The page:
Portimao Global Ocean Race: Josh Hall talks of boats and Round the World Races

Monday, 23 March 2009

 

With the fleet of four 40ft boats in the Portimão Global Ocean Race safely around Cape Horn and into the South Atlantic, the Race Director, Josh Hall, takes a frank look at this achievement, the implications this has for future events and the likely impact:

March 18th,19th and  20th 2009 have become historic dates in the history of Round The World Yacht Racing and true milestones for The Portimão Global Ocean Race. At the same time as the fleet of 70ft Volvo Ocean Race yachts rounded Cape Horn, so did the Portimão Global Ocean Race fleet of 40-footers. Both fleets manned by passionate, talented sailors and both fleets followed by a massive internet audience that held their breath as the boats carried their crews around the world’s most notorious cape and swiftly from the inherent dangers of the Southern Ocean back into the relative safety of the South Atlantic.

The latest crop of Cape Horner’s across the two fleets have many shared goals and aspirations, but the way they are achieving them are, shall we say, oceans apart. Every Race has its place and at the totally professional end of the scale, I am a big fan of the Volvo Ocean Race, its boats and crews, but it is worth looking at some disparities between these two events that became apparent at Cape Horn.

Firstly, to compete to win in The Volvo Ocean Race demands sponsorship levels of 30 million Euros per boat; the average net cost of campaigning in The Portimão Race is 200,000 Euros. Secondly, a pre-requisite to crew aboard a Volvo boat is that you are one of the top 50 offshore sailors in the world with a wealth of experience; sailors in the Portimão Race range from young, up-and-coming professionals, through to one skipper who until three years ago, had never sailed in his life. The sheer level of sponsorship required to compete in the Volvo Race is only viable for companies and countries that have a mature, pre-existing  relationship with the sport; the affordability of The Portimao Race has attracted entries from countries, sponsors and individuals who would otherwise be unable to contemplate an around the world race.

The Chilean entry Desafio Cabo de Hornos is a shining example of the access offered by such an event. The fact that they are an entry at all is amazing. The reality that they have become an inspiration to their entire nation, proving  that with drive and ambition anything can be achieved is, quite simply, stunning. I sincerely hope that the Portimão Race will act as a springboard for some talented sailors to go on to race in the Volvo or to have their own Open 60 project for the Vendée Globe. However, the core value that we will always have is to provide an affordable, achievable platform for people who dream of racing around the world.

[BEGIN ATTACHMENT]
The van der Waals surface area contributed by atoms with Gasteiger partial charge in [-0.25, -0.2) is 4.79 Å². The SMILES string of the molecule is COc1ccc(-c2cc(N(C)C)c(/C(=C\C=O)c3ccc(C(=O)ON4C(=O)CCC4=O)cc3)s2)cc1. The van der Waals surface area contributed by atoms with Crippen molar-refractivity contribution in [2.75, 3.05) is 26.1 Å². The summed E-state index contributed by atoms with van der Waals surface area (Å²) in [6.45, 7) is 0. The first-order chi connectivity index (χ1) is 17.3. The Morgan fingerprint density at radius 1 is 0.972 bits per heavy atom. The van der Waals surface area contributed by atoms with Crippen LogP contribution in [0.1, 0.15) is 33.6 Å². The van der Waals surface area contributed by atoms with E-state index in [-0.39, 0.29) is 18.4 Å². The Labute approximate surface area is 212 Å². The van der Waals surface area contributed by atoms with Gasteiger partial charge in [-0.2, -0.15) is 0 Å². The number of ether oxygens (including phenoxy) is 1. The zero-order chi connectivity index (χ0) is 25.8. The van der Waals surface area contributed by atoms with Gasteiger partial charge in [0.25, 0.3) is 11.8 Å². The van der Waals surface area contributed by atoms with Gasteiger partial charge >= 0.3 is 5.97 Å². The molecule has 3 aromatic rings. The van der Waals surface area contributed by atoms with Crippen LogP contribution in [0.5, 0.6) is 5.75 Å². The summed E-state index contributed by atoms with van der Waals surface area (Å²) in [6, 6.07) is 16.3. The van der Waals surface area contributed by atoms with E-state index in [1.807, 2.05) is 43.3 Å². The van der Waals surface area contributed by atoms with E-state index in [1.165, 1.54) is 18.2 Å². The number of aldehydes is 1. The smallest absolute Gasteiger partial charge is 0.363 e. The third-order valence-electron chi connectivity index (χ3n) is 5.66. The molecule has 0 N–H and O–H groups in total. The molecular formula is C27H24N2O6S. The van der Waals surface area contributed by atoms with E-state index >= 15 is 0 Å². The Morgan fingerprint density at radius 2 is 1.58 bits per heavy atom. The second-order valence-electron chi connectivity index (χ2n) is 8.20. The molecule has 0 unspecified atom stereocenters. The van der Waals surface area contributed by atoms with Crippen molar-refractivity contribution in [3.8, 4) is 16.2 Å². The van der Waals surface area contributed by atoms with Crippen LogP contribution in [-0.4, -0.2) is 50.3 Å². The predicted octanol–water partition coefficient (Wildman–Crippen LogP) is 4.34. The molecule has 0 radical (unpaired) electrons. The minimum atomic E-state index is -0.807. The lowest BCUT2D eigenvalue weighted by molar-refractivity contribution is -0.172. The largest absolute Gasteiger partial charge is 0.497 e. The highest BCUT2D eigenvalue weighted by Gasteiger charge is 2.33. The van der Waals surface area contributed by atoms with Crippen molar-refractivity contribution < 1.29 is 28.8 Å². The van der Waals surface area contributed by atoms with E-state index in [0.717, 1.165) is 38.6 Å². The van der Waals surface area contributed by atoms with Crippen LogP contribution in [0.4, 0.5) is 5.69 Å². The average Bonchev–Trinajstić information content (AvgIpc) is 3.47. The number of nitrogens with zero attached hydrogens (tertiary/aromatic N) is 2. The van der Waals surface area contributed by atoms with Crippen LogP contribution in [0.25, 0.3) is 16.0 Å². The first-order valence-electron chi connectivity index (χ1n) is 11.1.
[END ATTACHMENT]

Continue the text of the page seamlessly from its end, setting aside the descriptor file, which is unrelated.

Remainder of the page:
The boats competing in the Portimão Race are all 40-footers. When the race was announced, we had our fair share of detractors, including some members of the yachting press, who felt a 40ft boat was too small for the Southern Ocean. Arguably, this was perhaps due to short memories as in previous eras, 40ft boats have successfully circumnavigated in races such as the BOC Challenge when their bigger sisters, the Open 60’s, have been involved in dramatic offshore failures.

Prior to announcing The Portimão Race, I had spoken with numerous skippers and designers who were all extremely positive. I also have personal experience of the conditions they would be sailing in. Having spent 20 years managing Open 60 campaigns, I could see that whilst this genre of boat has become very glamorous and is rightly at the forefront of development in design, they had also become expensively fragile. They are also far beyond the reach of most sailors as they require multi-million Euro budgets and a level of specialist competence that is not easily attained.

For me, a well-built, well-prepared and well-sailed 40-footer was more than capable of being raced hard around the planet. The materials used in the construction of these boats is non-exotic and therefore not only very forgiving offshore, but cheap to maintain and repair in port.

In the strong downwind conditions that are prevalent in the Southern Ocean, your best friend is speed. The average wave travels at 25 knots and the closer your boat-speed is to that, the better chance you have of not being overwhelmed by them – similar to a surfer. This new generation of 40-footers are surfers. They are fast boats that surf readily and that is a fundamental reason I believed in their safety in the south. I also believe that we demanded the correct level of safety features for the boats by requiring Category 0 compliance – notably the addition of extra water tight bulkheads and a plumbing system to aid self-righting in case of capsize.

Having had the privilege of racing solo around the world a few times, I also know that some of the worst conditions are not necessarily in the Big South but in ocean areas where large waves and strong winds conspire on continental shelves creating shallow depths and dangerously steep waves with a short wavelength - areas such as the Bay of Biscay and Cape Horn. So, pre-race start I was very confident regarding the integrity of these boats. What I have been astonished by is their average speeds (at times over 13 knots for long periods), their durability, their reliability and the close proximity in which they have been racing.

The Portimão Race fleet have sailed through 80 knot storms and massive seas from Cape Town to Wellington and now from Wellington around Cape Horn. I am totally impressed with our sailors and their boats. They have proved what we believed in – that these boats and these sailors are more than up to the challenge of racing around the world.

The future of The Portimão Race burns brightly today.

Josh Hall

See Portimão Global Ocean Race Images:

Last Updated ( Monday, 23 March 2009 )